Red/gold and red/green kiwi fruit has made it to the US

I don’t see that anyone has yet posted on this topic. My apologies if they have.

Red/gold and red/green fuzzy kiwi fruit have been available for an unknown number of years in Asia. For the first time this year I have seen them for sale in California, Arizona and Missouri. I have seen two different companies selling them as seen on the containers below:

The fruit from both companies tastes and looks very similar. The fruit is very good, somewhere between the flavors of the green and gold fuzzy kiwis that are commonly sold in the US with some of the tartness of the green kiwi fruit and some of the sweetness of the gold kiwi fruit.

I have tasted similar kiwi fruit in Asia and flavors differed somewhat. The Asian fruit was better. I’m not sure whether the American fruits were at their peak.


THose look really cool. I bet they have some extra antioxidants in them. It’s hard to tell if they would be harder to grow than regular fuzzy kiwi.
John S

They grow them alongside regular fuzzy kiwi in China in zones 7 and 8 but I have no details about their growing practices.

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This variety is ‘Hongyang’. It’s a diploid chinensis with early budbreak, but has done surprisingly well for me in middle Tennessee. It is more prone to late freeze damage than fuzzy kiwi or some of the tetraploid yellow kiwis, which bud out later. I lost my more recent graft this summer, but my original graft in my old orchard is still alive and huge, so I need to get more cuttings this winter. I imported the cuttings in 2007, long before the ban due to PSA.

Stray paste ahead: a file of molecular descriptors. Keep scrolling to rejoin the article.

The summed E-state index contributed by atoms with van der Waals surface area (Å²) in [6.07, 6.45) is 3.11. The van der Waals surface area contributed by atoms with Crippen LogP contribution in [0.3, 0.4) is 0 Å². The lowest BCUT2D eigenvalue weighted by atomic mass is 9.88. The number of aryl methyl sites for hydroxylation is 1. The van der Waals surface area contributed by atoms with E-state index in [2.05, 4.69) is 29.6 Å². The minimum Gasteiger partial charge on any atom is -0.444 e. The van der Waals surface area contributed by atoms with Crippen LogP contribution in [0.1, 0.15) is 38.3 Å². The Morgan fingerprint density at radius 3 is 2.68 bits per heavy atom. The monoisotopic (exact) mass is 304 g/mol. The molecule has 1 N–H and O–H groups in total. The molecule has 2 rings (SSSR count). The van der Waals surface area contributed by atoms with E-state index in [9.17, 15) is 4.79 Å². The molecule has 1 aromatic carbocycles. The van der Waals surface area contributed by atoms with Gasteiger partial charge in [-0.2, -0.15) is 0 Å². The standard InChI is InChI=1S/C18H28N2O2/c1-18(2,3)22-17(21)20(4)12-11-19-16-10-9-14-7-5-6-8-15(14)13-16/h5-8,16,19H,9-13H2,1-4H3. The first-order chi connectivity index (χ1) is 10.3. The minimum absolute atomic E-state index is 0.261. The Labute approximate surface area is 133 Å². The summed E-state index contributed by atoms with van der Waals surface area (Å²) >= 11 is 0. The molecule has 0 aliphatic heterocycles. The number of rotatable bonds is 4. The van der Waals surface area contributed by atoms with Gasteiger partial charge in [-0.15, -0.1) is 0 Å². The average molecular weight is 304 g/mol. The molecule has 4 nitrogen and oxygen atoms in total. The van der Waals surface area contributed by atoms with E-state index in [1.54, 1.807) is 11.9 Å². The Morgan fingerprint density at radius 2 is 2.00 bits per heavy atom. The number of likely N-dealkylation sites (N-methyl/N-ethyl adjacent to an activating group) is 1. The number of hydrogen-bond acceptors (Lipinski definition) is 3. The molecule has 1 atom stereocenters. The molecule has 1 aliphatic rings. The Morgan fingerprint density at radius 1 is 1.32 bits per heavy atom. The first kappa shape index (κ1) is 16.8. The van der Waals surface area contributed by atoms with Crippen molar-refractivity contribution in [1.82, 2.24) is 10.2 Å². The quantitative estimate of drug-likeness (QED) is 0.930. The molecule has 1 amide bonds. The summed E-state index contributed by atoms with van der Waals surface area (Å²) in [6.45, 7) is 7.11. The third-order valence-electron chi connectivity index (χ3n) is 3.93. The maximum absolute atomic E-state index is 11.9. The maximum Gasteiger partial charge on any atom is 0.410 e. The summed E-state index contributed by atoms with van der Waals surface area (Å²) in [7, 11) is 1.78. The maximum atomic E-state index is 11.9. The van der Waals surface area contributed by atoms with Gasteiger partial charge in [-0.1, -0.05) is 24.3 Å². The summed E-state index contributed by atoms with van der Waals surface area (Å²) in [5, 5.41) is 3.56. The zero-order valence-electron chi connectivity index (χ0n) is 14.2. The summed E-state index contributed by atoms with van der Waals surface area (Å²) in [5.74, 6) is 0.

How do you rate the flavor compared to the green and gold kiwi fruit?

Flavor is similar to other yellow kiwi, but more sugar and less acid, so it seems much sweeter. I’m not sure if the red inner pericarp really adds any unique flavor.


Interesting to read about a downside of global trade from another country’s perspective.


I’m a bit late to the party on this one, as I didn’t see this post until I decided to post about my recent experience. A few days ago, I saw “Red Kiwi” in a Whole Foods and had to get them. I was expecting the flesh to be red, like watermelon, similar to the “Mighties” lettering at the top of the box.

Instead, there is the merest hint of red near the middle.

So, even though I am disappointed in the lack of red, I’m pretty happy with the fruit. It was sweet and flavorful, even though I ate them within a day or two of buying it, not letting it soften. 22 brix.

Most importantly, I didn’t notice any tingle, even though I ate almost a pound of them in one sitting. I wonder if they have been treated somehow to remove whatever causes the unpleasant sensation. Similar to some astringent persimmons. Either way, I’ll probably get more of them, though they are a bit pricier than most kiwi at $5.50 per pound.


These Red Kiwis are the Hongyang variety. The amount of red pigment seems to depend on temperatures during ripening. Cooler temps produce more red. These ripen in October for me, and get very red. I assume these lighter colored fruits were grown in California where it doesn’t get cool enough during ripening. I agree they are very good!


This is how my homegrown Hongyang looked.


$5.50 a pound is very dear indeed! It would have to be something super special for me to pay that much.
John S

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